Reality check: disaster preparedness

March 17, 2011 · by pcriadmin · PCRI

The following post has been re-published from Multnomah County Chair Jeff CogenAt PCRI, our thoughts and prayers go out to the people of Japan.  The destruction from the recent Japanese earthquake and tsunami is heartwrenching, but it is also a reality check, reminding us to be prepared for a potential disaster here at home.

March 17, 2011

When the earthquake and resulting tsunami ravaged Japan last week, the devastation and destruction was enough to catch all our attention. Japan and its residents long have been prepared for the havoc brought on by an earthquake, and it’s clear that preparation saved many lives. I’d like to take this moment to remind everyone that being prepared for a disaster is critical in our community.

It’s no secret that Oregon is vulnerable to the same kind of catastrophic events like those that hit Japan. What’s the risk to us? The Cascadia Subduction Zone fault off Oregon’s coast last had a major earthquake in 1700. Geologists expect that a quake could happen again in our area. If this happens, its effects will reach far inland. Shaking will be strongest on the coast but also will be felt in the Willamette Valley. Prolonged shaking can cause structure collapse, landslides and disruption of lifeline services.

If such a quake happens here, assume that emergency response agencies will be overwhelmed. That’s where you come in. Get prepared. Talk to your family and your neighbors. Make sure you have a plan that will help keep everyone safe if a quake hits. As Japan’s experience has so tragically shown us, the more prepared you are, the higher your chance of survival.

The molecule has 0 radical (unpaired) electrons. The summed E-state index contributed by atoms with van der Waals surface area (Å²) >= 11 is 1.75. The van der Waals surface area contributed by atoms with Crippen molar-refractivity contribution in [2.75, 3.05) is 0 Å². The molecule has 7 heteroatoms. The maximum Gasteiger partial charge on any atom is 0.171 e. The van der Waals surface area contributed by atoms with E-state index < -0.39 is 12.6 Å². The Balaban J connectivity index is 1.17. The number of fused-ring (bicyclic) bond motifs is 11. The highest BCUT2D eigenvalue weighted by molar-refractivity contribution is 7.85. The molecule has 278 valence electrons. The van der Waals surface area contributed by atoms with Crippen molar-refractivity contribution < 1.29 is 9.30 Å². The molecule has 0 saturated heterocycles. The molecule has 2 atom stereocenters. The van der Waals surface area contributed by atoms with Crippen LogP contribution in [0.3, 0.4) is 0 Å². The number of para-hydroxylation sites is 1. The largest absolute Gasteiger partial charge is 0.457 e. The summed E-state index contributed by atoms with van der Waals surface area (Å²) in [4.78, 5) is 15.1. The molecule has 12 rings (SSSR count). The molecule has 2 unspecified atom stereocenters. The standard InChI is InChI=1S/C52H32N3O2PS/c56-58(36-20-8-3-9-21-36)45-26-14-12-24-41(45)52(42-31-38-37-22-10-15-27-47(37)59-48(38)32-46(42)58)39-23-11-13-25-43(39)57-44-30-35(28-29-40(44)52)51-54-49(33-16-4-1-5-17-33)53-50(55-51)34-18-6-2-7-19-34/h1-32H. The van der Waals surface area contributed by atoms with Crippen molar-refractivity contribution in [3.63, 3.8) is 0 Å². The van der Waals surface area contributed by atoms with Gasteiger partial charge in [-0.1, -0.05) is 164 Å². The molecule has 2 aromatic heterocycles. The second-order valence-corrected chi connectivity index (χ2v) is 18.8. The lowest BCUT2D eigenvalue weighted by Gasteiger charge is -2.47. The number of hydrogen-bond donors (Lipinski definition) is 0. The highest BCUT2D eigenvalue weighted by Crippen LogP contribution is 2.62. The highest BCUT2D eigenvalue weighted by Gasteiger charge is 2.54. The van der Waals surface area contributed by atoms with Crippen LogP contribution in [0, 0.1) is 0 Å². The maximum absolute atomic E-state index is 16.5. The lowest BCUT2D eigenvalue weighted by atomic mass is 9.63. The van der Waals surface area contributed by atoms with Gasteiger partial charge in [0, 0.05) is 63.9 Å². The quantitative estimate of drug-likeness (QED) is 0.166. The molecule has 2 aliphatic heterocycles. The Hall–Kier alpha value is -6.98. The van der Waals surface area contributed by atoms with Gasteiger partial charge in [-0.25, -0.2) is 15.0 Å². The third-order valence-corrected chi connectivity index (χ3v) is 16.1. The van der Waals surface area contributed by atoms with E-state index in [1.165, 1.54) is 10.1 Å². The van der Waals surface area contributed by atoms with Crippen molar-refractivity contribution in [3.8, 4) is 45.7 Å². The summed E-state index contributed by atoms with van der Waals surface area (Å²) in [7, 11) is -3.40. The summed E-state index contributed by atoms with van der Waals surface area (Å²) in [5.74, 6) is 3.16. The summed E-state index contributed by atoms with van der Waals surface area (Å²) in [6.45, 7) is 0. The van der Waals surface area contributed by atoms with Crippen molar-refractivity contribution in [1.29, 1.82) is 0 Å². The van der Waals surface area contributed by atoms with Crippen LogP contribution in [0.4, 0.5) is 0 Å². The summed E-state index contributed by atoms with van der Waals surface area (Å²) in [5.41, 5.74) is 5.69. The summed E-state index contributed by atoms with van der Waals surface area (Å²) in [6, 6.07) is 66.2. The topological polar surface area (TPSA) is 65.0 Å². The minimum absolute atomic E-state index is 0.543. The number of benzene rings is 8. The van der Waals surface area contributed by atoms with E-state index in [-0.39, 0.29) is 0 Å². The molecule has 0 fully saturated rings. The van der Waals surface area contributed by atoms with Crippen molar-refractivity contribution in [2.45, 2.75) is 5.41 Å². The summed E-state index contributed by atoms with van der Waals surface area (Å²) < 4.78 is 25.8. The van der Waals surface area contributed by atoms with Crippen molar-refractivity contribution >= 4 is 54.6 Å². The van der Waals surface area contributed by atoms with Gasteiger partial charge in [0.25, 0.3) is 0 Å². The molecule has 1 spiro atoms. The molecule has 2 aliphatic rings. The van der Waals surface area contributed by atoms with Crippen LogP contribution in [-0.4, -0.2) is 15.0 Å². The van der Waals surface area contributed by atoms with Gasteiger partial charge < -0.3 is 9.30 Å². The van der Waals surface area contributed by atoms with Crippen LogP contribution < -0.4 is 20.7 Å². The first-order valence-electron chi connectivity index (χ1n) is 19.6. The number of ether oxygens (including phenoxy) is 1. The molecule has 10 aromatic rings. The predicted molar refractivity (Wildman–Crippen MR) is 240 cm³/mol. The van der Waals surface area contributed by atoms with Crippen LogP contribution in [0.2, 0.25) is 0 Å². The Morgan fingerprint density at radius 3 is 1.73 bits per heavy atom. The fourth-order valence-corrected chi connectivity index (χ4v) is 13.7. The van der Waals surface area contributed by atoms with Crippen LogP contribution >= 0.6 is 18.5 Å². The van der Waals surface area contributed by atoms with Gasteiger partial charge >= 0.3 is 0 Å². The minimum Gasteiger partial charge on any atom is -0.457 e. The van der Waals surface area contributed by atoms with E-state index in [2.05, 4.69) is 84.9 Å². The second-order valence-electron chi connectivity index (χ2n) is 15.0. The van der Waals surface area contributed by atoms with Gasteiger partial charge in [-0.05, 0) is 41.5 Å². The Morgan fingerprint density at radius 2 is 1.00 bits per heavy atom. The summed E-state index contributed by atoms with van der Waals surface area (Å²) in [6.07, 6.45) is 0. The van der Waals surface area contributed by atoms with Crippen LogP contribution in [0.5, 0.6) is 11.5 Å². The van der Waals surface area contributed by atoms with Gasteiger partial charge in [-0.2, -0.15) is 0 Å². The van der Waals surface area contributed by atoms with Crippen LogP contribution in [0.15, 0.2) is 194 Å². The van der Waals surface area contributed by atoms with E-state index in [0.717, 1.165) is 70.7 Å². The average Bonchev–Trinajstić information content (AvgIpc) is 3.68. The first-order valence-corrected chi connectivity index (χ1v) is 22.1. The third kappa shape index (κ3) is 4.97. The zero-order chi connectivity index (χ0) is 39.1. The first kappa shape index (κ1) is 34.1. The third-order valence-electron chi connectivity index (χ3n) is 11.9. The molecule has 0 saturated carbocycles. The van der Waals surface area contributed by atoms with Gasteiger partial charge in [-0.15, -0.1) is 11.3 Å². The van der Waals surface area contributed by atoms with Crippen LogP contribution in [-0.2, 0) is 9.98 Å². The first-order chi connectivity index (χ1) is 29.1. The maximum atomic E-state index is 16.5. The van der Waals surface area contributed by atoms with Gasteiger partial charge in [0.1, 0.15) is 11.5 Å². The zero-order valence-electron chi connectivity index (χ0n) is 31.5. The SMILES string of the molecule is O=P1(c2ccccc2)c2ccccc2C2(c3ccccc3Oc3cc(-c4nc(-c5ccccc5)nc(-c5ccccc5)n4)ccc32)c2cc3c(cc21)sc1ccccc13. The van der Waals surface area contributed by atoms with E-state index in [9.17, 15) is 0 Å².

Without question, all Multnomah County residents should:

1. Get an emergency kit for your home

  • Have an emergency kit with enough food and water for every household member and pet for at least 72 hours.
  • Kits should include medications, first-aid supplies, a battery-powered or hand-crank radio, flashlights, batteries, a whistle and tools to turn off utilities.
  • Other helpful items include phone chargers, local maps and cash.
  • A larger kit kept at home can help you shelter-in-place. If you need to evacuate quickly, prepare a smaller “Go-Kit” for each family member, including pets.

2. Make a Plan

  • Identify an out-of-town contact to communicate among separated family members.
  • Make sure family members have access to a list of emergency contacts and have a cell phone, coins or prepaid phone cards to make emergency calls.
  • Develop a plan for what you will do if you are in your home, at work, or are separated from each other and practice your plans.
  • Talk to your neighbors and make sure they have plans.

3. Prepare Your Home

  • Fasten shelves and bookcases to walls, placing heavier items on the lower shelves and storing breakable items in closed cabinets with latches.
  • Hang heavy pictures and mirrors away from beds, couches and anywhere people might sit.
  • Secure your water heater by strapping it to the wall studs and bolting it to the floor.
  • Store any hazardous fluids or materials in secure cabinets.
  • Identify safe places indoors and outdoors that are away from where broken glass or heavy items could fall.
  • Be prepared with tools that can turn off water, gas and electricity at your home.

For more information, go to the Multnomah County website at http://www.multco.us/em/ and look at the Emergency Preparedness section. Also, visit http://www.ready.gov for information about putting together family emergency and communications plans.

There is no way to predict when a natural disaster will strike or to prevent one from happening. However, being prepared can be the difference between life and death. Thanks for doing your part.
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Jeff Cogen

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